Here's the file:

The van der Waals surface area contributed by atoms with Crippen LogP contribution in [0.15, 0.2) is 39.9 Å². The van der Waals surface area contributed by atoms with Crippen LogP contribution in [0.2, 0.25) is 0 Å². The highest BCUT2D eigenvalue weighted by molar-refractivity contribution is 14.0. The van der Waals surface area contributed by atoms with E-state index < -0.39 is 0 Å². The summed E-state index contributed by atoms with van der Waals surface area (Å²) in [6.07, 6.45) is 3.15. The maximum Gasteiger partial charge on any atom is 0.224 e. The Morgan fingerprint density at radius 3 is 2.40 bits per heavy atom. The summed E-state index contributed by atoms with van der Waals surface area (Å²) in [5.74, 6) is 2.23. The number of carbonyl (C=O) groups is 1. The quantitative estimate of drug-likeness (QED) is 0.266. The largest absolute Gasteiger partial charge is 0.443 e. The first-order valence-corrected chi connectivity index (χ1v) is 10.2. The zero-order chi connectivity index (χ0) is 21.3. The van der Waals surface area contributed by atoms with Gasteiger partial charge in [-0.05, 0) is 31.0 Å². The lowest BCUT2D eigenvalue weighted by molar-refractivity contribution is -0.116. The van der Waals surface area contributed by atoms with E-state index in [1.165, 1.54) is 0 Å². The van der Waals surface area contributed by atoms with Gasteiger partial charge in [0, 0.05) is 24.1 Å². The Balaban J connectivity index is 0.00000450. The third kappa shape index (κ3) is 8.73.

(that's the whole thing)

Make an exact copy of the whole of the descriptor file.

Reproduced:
The van der Waals surface area contributed by atoms with Crippen LogP contribution in [0.15, 0.2) is 39.9 Å². The van der Waals surface area contributed by atoms with Crippen LogP contribution in [0.2, 0.25) is 0 Å². The highest BCUT2D eigenvalue weighted by molar-refractivity contribution is 14.0. The van der Waals surface area contributed by atoms with E-state index < -0.39 is 0 Å². The summed E-state index contributed by atoms with van der Waals surface area (Å²) in [6.07, 6.45) is 3.15. The maximum Gasteiger partial charge on any atom is 0.224 e. The Morgan fingerprint density at radius 3 is 2.40 bits per heavy atom. The summed E-state index contributed by atoms with van der Waals surface area (Å²) in [5.74, 6) is 2.23. The number of carbonyl (C=O) groups is 1. The quantitative estimate of drug-likeness (QED) is 0.266. The largest absolute Gasteiger partial charge is 0.443 e. The first-order valence-corrected chi connectivity index (χ1v) is 10.2. The zero-order chi connectivity index (χ0) is 21.3. The van der Waals surface area contributed by atoms with Gasteiger partial charge in [-0.05, 0) is 31.0 Å². The lowest BCUT2D eigenvalue weighted by molar-refractivity contribution is -0.116. The van der Waals surface area contributed by atoms with E-state index in [1.165, 1.54) is 0 Å². The van der Waals surface area contributed by atoms with Gasteiger partial charge in [0, 0.05) is 24.1 Å². The Balaban J connectivity index is 0.00000450. The third kappa shape index (κ3) is 8.73.